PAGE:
Monday, May 14, 2012


So, apostrophes can be pretty tough sometimes. Because we use them in contractions and as possessors and as measuring devices...
It seems pretty simple as a contraction: It is = it's
but then what if there's a bicycle that has don't use an apostrophe to indicate possessiveness. It's wheels were blue = it is wheels were blue.
Its wheels were blue. 
Sometimes that looks weird so I take on the challenge of re-wording. 
The bicycle had blue wheels. 
The blue wheels on the bicycle were cool. 

But what about other possessed phrases? 
My name (Demings) for example ends with an S.
So, if someone talks about my awesome writing skillz then do they say Demings' writing skillz are AWESOME! ? That's wrong. 
Because I'm just one person with awesome writing skillz and if you wanted to refer to other members of my family as well as myself-- you probably wouldn't use that anyway because I don't know another Demings that even writes... and I get a little confused with how to pluralize s-ending possessors, to be honest. 
The correct thing to say is actually Demings's which gives it more of a z sound which can be cool sometimes.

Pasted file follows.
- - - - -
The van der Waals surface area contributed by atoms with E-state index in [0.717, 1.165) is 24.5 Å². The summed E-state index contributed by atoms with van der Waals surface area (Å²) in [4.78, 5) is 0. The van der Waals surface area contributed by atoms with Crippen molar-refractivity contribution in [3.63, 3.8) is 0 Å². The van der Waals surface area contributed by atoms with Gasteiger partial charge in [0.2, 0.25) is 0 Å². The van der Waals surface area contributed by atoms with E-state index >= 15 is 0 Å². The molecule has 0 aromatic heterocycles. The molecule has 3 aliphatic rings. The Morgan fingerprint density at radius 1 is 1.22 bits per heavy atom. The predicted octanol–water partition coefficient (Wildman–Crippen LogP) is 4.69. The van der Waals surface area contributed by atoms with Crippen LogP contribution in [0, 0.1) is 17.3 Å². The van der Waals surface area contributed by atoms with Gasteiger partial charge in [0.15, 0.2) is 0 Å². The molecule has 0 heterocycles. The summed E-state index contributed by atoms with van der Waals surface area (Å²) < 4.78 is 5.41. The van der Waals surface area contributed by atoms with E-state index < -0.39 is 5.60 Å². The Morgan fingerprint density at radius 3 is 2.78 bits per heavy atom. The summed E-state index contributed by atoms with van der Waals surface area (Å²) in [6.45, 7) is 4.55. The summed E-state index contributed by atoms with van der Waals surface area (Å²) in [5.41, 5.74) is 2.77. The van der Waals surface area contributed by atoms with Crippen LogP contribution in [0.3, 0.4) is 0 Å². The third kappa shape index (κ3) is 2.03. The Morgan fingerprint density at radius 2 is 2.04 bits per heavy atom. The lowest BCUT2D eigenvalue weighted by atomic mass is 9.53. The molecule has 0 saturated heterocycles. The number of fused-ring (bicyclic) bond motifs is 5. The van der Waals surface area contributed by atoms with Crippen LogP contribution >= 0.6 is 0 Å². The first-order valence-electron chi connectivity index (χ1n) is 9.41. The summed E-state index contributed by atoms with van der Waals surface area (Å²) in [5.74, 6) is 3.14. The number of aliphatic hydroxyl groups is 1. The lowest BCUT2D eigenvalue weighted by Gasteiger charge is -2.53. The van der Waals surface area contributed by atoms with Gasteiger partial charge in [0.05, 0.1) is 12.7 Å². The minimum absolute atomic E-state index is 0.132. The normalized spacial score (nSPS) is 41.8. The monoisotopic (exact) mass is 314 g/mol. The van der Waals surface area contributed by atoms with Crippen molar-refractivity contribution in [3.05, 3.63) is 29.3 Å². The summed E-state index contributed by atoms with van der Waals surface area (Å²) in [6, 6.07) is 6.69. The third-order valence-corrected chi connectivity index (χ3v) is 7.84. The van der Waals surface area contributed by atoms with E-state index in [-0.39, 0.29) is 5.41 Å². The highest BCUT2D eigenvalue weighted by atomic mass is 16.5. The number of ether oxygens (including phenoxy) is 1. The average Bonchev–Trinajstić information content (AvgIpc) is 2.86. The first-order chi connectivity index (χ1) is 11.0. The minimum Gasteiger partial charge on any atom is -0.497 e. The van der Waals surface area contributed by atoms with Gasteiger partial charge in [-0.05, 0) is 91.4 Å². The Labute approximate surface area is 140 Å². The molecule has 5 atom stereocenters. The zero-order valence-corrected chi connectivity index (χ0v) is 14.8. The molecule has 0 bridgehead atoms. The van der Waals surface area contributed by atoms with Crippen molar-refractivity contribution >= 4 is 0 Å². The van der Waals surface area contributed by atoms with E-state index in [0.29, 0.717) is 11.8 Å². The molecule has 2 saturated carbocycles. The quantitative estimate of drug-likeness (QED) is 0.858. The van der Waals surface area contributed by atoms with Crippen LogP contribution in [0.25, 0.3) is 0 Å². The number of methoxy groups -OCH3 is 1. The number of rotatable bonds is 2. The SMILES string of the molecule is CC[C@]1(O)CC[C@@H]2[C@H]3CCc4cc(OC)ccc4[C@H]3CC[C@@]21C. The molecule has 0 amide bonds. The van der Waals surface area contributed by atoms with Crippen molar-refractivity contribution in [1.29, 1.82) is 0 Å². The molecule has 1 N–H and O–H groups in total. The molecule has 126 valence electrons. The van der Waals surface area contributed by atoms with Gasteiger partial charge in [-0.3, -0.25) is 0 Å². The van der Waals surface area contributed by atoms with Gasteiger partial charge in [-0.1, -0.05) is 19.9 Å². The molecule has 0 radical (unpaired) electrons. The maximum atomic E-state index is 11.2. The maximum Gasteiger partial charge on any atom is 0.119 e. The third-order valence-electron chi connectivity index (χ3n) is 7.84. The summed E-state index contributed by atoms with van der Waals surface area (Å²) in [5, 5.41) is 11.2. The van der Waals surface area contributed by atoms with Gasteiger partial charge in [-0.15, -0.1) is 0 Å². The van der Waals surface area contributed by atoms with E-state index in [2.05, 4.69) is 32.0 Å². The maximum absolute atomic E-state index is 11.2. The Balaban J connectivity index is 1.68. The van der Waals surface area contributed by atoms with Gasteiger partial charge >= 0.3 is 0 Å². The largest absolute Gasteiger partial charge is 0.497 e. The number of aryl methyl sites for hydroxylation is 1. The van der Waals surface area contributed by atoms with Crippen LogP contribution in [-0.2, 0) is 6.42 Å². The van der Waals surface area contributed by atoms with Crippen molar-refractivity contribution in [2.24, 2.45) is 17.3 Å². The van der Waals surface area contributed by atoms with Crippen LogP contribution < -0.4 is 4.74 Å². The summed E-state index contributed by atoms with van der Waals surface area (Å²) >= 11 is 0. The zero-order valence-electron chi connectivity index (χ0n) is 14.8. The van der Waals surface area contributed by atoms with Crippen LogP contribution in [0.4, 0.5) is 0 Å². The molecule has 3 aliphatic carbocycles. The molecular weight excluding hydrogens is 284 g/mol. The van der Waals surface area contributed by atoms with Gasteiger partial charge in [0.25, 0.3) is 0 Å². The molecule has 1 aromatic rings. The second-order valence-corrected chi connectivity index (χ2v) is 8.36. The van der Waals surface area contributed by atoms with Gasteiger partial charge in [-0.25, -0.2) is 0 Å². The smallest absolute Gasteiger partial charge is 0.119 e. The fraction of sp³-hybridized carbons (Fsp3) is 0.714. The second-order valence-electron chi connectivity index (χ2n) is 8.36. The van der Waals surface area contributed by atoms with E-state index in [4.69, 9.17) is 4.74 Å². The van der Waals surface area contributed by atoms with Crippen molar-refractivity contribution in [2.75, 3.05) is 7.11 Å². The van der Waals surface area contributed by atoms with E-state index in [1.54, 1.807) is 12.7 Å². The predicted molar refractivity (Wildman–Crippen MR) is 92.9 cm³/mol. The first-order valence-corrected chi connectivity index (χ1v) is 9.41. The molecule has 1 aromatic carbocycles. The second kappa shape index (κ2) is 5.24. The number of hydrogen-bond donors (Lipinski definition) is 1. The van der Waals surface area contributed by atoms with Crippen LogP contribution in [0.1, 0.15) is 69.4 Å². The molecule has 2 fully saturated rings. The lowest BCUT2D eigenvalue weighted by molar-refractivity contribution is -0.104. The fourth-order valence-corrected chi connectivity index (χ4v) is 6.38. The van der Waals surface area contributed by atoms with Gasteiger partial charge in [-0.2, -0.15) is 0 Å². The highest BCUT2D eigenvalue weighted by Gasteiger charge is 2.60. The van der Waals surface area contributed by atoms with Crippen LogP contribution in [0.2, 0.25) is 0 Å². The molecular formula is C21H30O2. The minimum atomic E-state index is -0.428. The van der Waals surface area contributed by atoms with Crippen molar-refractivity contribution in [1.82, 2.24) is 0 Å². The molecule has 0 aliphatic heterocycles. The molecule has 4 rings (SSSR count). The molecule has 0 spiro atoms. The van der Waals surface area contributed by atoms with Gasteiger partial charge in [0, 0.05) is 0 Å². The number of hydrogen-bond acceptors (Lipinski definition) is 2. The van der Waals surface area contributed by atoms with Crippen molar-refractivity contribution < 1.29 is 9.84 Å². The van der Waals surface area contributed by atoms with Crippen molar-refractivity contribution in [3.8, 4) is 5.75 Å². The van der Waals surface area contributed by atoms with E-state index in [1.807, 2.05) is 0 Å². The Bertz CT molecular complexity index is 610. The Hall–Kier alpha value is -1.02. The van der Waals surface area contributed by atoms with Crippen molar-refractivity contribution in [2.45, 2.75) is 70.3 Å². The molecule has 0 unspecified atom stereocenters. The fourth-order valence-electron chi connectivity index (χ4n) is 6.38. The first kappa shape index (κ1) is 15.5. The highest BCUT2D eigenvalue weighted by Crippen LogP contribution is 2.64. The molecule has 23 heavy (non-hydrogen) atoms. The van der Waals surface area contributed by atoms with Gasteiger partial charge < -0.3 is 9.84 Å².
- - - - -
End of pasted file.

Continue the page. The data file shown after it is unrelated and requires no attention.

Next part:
But let's get back to the plural possessors. 
Here's a clever little example: 

Oh, and don't forget your feet :)

Write on!


  1. Ha ha, nice comic!

    I think misplaced apostrophes make me crazier than using hyphens as em dashes. And don't get me started on the AP Style Guide. I can't stand their rules on apostrophes...

  2. So tell me...when do you use 's vs. s'. For example, Demings's vs. Demings'? What is the difference in those two?

    1. hmmm... okay. here's where i get hung up on it myself.
      So Demings's in my case is that there is one person with the last name of Demings (with an s) who owns something.
      Demings' would imply (from my limited understanding of how this actually works) that there are at least two persons with the name Demings...hmmm. Well see, because if for example we used johnson, then it would be something like the Johnsons' home but, I don't actually know.

      My advice on this subject is to forego actually using the possessive apostrophe (because it's confusing for all parties involved) and simply say the Johnson home. the home of the Johnsons. or something. Perhaps I'm not the expert on using the possessive form. or apostrophes.

    2. At least I'm not the only one who doesn't completely understand it. I usually avoid it for that reason. :) But thanks for the info.

  3. How do you make discussions of grammar and stuff entertaining? You're awesome :)

    Sarah Allen
    (my creative writing blog)